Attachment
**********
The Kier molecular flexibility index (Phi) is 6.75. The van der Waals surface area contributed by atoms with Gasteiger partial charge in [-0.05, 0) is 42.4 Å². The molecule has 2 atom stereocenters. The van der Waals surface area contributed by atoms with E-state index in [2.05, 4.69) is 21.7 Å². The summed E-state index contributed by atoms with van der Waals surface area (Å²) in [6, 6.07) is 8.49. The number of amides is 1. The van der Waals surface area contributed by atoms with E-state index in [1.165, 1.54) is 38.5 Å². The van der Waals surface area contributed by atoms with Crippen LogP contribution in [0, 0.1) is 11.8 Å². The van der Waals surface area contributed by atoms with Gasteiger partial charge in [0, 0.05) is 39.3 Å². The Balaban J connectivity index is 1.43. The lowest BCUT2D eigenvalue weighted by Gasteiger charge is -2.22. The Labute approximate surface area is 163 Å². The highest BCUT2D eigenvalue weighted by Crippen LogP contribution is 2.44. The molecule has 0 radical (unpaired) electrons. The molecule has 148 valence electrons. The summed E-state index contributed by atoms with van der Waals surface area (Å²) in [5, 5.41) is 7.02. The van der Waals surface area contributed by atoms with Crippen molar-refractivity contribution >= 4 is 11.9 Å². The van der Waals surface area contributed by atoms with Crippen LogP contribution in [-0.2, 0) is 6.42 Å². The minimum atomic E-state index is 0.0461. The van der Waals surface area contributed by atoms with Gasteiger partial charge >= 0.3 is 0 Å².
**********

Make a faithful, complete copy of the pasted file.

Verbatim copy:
The Kier molecular flexibility index (Phi) is 6.75. The van der Waals surface area contributed by atoms with Gasteiger partial charge in [-0.05, 0) is 42.4 Å². The molecule has 2 atom stereocenters. The van der Waals surface area contributed by atoms with E-state index in [2.05, 4.69) is 21.7 Å². The summed E-state index contributed by atoms with van der Waals surface area (Å²) in [6, 6.07) is 8.49. The number of amides is 1. The van der Waals surface area contributed by atoms with E-state index in [1.165, 1.54) is 38.5 Å². The van der Waals surface area contributed by atoms with Crippen LogP contribution in [0, 0.1) is 11.8 Å². The van der Waals surface area contributed by atoms with Gasteiger partial charge in [0, 0.05) is 39.3 Å². The Balaban J connectivity index is 1.43. The lowest BCUT2D eigenvalue weighted by Gasteiger charge is -2.22. The Labute approximate surface area is 163 Å². The highest BCUT2D eigenvalue weighted by Crippen LogP contribution is 2.44. The molecule has 0 radical (unpaired) electrons. The molecule has 148 valence electrons. The summed E-state index contributed by atoms with van der Waals surface area (Å²) in [5, 5.41) is 7.02. The van der Waals surface area contributed by atoms with Crippen molar-refractivity contribution >= 4 is 11.9 Å². The van der Waals surface area contributed by atoms with Crippen LogP contribution in [-0.2, 0) is 6.42 Å². The minimum atomic E-state index is 0.0461. The van der Waals surface area contributed by atoms with Gasteiger partial charge >= 0.3 is 0 Å².